Morning After: Welcome to the fray Red Bull

Sure, it may be eleven races overdue, but judging by their pace on Friday, it looks like they’ve finally entered race-winning contention. Hopefully means a three-way fight come Sunday.

Of course, Friday results are as ironclad in their predictive power as Eddie Jordan is, but it’s very hard to deny that with the upgrades debuted here, the RB13 has made some serious progress.

Daniel Ricciardo’s 0.183 of a second advantage over P2 Sebastian Vettel was the largest between any of the top six drivers, with the Australian having exceptional confidence to attack the particularly twisty Hungaroring. It’s also the first time Red Bull has topped Friday practice since Monaco 2016, which was the last time Red Bull had a similar aero advantage.

Conversely, a return to a Monaco-esque circuit seems to have pegged the recent Mercedes advantage back, if only temporarily. Much as they were around the winding confines of the principality, the combination of a lessened emphasis on engine power and the Silver Arrows’ longer wheelbase has helped their rivals catch up.

Still, there is some good news, with their best FP2 effort here being just 0.201s off the pace, as opposed to 1.153s off this year in Monaco. Assuming there’s more wick to be turned up on Saturday they’ll be right amongst it, but if you’ve got no particular dog in this fight a Red Bull-Ferrari-Mercedes-Ferrari-Mercedes-Red Bull finish to FP2 is still reason to get excited.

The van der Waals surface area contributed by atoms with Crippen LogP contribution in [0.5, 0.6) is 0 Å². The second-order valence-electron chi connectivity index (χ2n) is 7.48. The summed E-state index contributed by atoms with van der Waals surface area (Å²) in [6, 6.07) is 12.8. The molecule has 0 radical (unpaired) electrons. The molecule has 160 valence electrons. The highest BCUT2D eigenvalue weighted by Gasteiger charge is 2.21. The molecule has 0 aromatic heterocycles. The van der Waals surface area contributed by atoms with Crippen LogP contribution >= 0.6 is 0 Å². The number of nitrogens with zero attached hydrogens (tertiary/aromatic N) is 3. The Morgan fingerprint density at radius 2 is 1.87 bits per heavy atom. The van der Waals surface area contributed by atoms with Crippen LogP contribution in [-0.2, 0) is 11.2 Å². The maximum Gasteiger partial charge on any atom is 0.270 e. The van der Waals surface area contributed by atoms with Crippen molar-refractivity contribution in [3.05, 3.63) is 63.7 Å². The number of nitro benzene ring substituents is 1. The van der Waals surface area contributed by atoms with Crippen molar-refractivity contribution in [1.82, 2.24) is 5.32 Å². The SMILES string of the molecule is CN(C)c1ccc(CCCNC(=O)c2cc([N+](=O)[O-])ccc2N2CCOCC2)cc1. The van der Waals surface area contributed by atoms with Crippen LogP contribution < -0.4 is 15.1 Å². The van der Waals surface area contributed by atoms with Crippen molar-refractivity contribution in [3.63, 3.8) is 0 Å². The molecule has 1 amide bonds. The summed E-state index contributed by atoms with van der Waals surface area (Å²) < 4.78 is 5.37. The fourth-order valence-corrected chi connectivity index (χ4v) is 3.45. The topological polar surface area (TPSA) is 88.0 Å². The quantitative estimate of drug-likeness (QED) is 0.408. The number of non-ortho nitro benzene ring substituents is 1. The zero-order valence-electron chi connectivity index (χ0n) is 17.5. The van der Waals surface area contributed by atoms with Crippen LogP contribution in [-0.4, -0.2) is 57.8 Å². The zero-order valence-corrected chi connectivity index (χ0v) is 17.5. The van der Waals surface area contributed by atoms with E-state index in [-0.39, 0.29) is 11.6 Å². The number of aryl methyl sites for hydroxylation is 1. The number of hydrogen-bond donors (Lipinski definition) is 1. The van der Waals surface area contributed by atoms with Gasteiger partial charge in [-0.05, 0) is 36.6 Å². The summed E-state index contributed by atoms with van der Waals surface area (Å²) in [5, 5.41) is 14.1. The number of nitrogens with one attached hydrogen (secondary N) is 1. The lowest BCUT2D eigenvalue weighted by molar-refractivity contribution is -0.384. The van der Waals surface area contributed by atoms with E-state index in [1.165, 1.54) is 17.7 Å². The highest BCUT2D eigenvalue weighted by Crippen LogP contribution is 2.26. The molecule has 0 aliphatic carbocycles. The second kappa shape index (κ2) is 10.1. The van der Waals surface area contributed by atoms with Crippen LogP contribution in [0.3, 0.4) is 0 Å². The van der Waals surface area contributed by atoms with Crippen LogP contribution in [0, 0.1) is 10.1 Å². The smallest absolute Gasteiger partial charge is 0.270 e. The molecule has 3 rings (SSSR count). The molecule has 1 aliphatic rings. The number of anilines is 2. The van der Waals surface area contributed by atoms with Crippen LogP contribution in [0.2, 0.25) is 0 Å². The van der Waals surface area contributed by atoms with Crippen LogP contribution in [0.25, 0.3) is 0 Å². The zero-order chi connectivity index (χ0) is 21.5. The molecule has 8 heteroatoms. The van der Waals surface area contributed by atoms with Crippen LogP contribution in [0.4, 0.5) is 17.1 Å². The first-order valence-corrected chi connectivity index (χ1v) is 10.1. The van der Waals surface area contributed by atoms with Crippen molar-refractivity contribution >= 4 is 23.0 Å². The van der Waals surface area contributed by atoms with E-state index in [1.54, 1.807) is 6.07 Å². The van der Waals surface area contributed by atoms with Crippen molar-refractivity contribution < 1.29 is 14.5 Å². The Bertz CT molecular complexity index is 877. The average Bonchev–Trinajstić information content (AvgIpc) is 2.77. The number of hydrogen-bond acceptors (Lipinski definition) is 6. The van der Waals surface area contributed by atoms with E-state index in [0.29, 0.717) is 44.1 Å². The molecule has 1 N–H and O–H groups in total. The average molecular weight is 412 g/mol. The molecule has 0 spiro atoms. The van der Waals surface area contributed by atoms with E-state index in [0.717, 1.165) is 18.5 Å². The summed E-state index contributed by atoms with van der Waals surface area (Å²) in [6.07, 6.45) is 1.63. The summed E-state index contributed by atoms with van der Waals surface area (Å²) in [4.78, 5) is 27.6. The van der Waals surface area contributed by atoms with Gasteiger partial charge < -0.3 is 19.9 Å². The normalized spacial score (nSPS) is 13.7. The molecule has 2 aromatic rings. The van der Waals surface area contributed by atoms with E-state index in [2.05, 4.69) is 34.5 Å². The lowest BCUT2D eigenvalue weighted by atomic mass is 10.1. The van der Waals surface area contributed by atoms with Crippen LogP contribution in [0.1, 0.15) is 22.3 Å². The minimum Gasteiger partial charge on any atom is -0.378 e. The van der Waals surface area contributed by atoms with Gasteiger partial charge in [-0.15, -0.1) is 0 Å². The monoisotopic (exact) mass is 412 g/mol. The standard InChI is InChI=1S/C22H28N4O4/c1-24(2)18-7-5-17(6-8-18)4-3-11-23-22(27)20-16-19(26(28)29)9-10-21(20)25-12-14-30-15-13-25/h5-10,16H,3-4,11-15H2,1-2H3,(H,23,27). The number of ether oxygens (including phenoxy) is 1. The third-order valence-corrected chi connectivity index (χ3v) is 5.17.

Palmer does himself no favours

It seems like everyone these days is anticipating Robert Kubica’s return to F1 after the summer break – everyone but Jolyon Palmer, that is.

How else can you explain another dismal day for Palmer in the Renault? Now more than ever, he needs to raise his game if he wants to keep his seat, yet the Brit was as woeful as ever on Friday.

First there was the slight mistake in FP1 that cost him his front wing, then in FP2 he managed to exceed himself by plowing into the barriers at the outside of turn 14. Concerning in its own right, but considering the reaction from Renault reported by NBC’s Will Buxton, perhaps the beginning of the end.

Whether it’s next race or next year, the axe is swinging increasingly close to Palmer. If he is capable of turning it around, now would be a good time to start.

Quick Hits

  • Happy birthday to Fernando Alonso, who turned 36 on Friday. I wonder what he wished for.
  • A particularly poor day for Haas, who finished second-to-last, only beating the Saubers. On the bright side, that meant we didn’t have to worry about missing out on another exasperated Romain Grosjean radio message.
  • With Felipe Massa taken to hospital yesterday after an undisclosed illness, rumours abound he could be unavailable for Saturday. Already covering for Martin Brundle on commentary this weekend, Williams’ third driver Paul di Resta could find himself with a race seat. Talk about a super-sub.

Big Question: Have Red Bull found genuine pace or are Ferrari and Mercedes keeping their powder dry?